November is Diabetes Awareness month, which is a great time to learn something new about the disease. According to the Centers for Disease Control and Prevention, Diabetes is the seventh leading cause of death in the United States and is on the rise. It is a contributing factor in cardiovascular mortality and renal failure.
We sat down with Deb Murray, RN, MSN and Certified Diabetes Educator to learn a little more about the basics of this very common disease. Deb Murray is part of our Diabetes Center team. The Diabetes Center is staffed by Dr. Ammar Bayrakdar, a board certified endocrinologist, and two certified Diabetes Educators, Deb Murray and Kristin Strickland RD, LDN, CDE. “Each of us has had our lives touched by Diabetes in personal ways. We follow the standards of care provided by the American Diabetes Association. We are passionate about providing individualized education to our patients and their families,” said Murray. “Our goal is for our patients to have the quality of life they deserve by achieving and maintaining control of their Diabetes through education, medication if necessary, and leading a healthy lifestyle.”
Here are Deborah’s answers to your most basic Diabetes questions:
What is Diabetes?
Diabetes is a chronic disease in which the pancreas either does not: produce insulin, enough insulin, or the body does not utilize the insulin produced correctly. Insulin is a hormone secreted by the pancreas that allows our body’s cells to absorb glucose from the blood to be used for energy.
How do you know if you have Diabetes?
The signs and symptoms of Diabetes are: excessive thirst, frequent urination, hunger, blurred vision, weight loss, slow wound healing, and unusual weight loss. Many people are at risk for Diabetes. Some risk factors can be prevented and some cannot.
Uncontrollable risk factors for Diabetes include:
Being older than 45
Family history of Diabetes
Ethnicity (American Indian, Hispanic, African American…..)
Having Diabetes during pregnancy or giving birth to a baby 9 lbs. or greater
Controllable risk factors for Diabetes include:
Having high blood pressure
Can Diabetes be prevented?
Diabetes cannot always be prevented. Type 1 Diabetes is an autoimmune disease in which the pancreas is attacked by the individual’s antibodies causing the pancreas the inability to produce insulin.
Type 2 Diabetes can sometimes be prevented through healthy eating, exercise and maintaining a healthy weight. Many people may have a strong propensity toward developing Diabetes through genetics, age, ethnicity, and a previous history of Diabetes during pregnancy.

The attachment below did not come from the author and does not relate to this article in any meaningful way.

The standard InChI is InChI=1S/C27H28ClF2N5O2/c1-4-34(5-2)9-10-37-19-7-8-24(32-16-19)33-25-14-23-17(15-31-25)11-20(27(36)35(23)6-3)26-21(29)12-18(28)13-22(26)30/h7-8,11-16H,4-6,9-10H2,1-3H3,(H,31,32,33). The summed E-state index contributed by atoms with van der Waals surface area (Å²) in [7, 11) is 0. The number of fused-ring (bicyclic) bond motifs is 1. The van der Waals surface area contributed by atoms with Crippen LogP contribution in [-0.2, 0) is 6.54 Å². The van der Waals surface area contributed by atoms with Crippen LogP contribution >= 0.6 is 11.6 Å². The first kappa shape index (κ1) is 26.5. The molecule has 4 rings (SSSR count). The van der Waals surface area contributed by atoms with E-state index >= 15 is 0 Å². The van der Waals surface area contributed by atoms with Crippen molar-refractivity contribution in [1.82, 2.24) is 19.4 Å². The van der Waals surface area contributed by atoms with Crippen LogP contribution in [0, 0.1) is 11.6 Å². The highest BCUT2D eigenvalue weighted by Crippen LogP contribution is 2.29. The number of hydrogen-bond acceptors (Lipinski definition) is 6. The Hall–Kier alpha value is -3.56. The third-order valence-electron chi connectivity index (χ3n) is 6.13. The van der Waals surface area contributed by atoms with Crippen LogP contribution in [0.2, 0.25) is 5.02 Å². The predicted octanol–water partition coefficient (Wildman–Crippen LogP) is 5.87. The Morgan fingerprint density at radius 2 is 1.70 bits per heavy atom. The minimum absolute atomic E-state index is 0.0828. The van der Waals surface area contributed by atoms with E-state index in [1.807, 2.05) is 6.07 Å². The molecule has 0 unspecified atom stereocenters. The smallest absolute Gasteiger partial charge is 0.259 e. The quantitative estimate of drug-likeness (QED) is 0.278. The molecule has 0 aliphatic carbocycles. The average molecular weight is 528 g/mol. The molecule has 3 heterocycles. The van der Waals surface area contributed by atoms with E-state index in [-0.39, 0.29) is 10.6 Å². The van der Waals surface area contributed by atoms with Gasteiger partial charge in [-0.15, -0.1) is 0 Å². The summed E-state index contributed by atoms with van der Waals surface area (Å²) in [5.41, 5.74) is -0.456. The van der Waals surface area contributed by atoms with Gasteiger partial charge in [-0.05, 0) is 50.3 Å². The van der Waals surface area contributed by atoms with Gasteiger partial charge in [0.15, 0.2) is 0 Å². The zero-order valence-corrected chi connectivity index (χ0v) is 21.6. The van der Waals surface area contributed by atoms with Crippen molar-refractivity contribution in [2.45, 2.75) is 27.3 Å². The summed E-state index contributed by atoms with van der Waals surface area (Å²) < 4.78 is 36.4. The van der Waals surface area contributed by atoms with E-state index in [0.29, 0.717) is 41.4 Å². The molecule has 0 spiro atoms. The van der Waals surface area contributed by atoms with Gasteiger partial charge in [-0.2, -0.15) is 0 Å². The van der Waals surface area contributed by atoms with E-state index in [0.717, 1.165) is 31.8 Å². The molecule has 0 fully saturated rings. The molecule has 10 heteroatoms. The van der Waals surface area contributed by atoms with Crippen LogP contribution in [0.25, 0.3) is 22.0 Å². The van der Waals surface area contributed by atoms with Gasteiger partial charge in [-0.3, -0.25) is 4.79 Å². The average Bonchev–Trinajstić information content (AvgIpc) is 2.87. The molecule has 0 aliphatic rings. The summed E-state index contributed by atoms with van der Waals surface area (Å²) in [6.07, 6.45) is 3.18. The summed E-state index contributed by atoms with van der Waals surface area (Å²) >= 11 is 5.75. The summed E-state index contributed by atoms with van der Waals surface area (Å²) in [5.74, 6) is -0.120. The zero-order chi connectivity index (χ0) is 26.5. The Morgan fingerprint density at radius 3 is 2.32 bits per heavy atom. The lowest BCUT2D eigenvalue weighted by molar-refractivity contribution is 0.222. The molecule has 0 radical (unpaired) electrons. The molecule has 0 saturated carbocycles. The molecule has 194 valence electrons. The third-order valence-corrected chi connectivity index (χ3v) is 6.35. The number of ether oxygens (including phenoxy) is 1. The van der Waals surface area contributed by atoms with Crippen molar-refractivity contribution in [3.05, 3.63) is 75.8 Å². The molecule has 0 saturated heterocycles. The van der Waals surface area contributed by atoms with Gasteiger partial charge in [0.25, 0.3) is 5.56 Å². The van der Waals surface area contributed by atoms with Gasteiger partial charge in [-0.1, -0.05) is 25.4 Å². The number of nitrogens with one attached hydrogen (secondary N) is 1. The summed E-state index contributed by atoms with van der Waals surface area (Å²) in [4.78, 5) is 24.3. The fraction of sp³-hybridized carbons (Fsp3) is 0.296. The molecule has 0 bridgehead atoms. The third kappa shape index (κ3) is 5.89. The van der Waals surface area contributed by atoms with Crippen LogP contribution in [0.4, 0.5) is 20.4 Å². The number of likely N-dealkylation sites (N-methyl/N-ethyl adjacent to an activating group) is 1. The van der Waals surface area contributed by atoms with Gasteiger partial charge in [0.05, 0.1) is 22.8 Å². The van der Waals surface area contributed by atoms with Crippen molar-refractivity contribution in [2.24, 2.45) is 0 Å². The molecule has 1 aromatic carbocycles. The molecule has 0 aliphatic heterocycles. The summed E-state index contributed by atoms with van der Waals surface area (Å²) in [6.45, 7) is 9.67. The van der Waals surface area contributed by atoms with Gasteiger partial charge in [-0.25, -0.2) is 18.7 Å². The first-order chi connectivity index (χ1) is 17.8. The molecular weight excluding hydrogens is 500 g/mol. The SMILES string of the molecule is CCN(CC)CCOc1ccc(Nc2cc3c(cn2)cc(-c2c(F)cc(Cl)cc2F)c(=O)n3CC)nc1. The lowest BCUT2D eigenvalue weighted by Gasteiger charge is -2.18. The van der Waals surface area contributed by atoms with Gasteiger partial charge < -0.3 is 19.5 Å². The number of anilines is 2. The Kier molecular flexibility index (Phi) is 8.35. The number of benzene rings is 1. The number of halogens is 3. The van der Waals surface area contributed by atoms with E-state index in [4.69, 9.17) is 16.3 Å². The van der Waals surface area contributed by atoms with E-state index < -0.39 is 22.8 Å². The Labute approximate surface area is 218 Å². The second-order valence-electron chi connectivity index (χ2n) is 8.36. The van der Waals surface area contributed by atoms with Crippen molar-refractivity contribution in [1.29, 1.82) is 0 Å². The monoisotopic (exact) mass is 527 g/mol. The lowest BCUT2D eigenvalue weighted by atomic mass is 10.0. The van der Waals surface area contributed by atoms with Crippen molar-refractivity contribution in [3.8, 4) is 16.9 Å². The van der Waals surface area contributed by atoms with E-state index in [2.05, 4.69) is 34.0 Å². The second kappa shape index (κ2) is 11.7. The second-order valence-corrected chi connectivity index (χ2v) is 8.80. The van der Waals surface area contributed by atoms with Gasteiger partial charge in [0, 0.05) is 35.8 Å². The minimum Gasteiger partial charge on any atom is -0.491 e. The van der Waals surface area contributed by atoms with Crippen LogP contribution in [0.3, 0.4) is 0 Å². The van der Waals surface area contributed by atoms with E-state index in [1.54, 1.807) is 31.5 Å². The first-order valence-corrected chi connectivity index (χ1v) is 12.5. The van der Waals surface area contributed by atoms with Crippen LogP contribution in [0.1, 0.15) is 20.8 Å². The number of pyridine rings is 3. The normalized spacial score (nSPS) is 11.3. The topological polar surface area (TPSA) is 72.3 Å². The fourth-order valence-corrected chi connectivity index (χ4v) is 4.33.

What kind of help does Little Company of Mary Hospital offer patients with Diabetes?
Little Company of Mary Hospital has an American Diabetes Association accredited education program with classes being held at the hospital in the morning or evening. Patients also have the opportunity to see Dr. Ammar Bayrakdar, a board-certified endocrinologist (doctor that specializes in Diabetes), or one of our certified Diabetes Educators including, myself (Deb Murray RN, MSN, CDE), or Kristin Strickland, RD, LDN, CDE.
Our Diabetes Center, located in the North Pavilion on the Main Floor, provides comprehensive outpatient Diabetes services to the community. The Diabetes Center certified by the American Diabetes Association, provides comprehensive outpatient Diabetes services to the community. The Center offers treatment, nutrition and medication education, support and glucose monitoring for patients and support services for family members.
What does the Wound Care Center at LCM offer to diabetic patients?
The Wound Care Center is staffed by trained specialists in the care and treatment of difficult to heal wounds. Occasionally, Diabetics encounter wounds which may be difficult to heal and requires the expertise of our services.
Does LCMH offer any educational Diabetes programs or classes for the community?
Monthly classes are held and are billable to your insurance company. Support group is held in the mornings and evenings. Topics are up to the group, and there is no charge to participate. We are present in the community at various health fairs, community events, and at Stickney Township from April through November.
If you’d like to learn more about LCM’s Diabetes Center and programs, call 708.229.5629.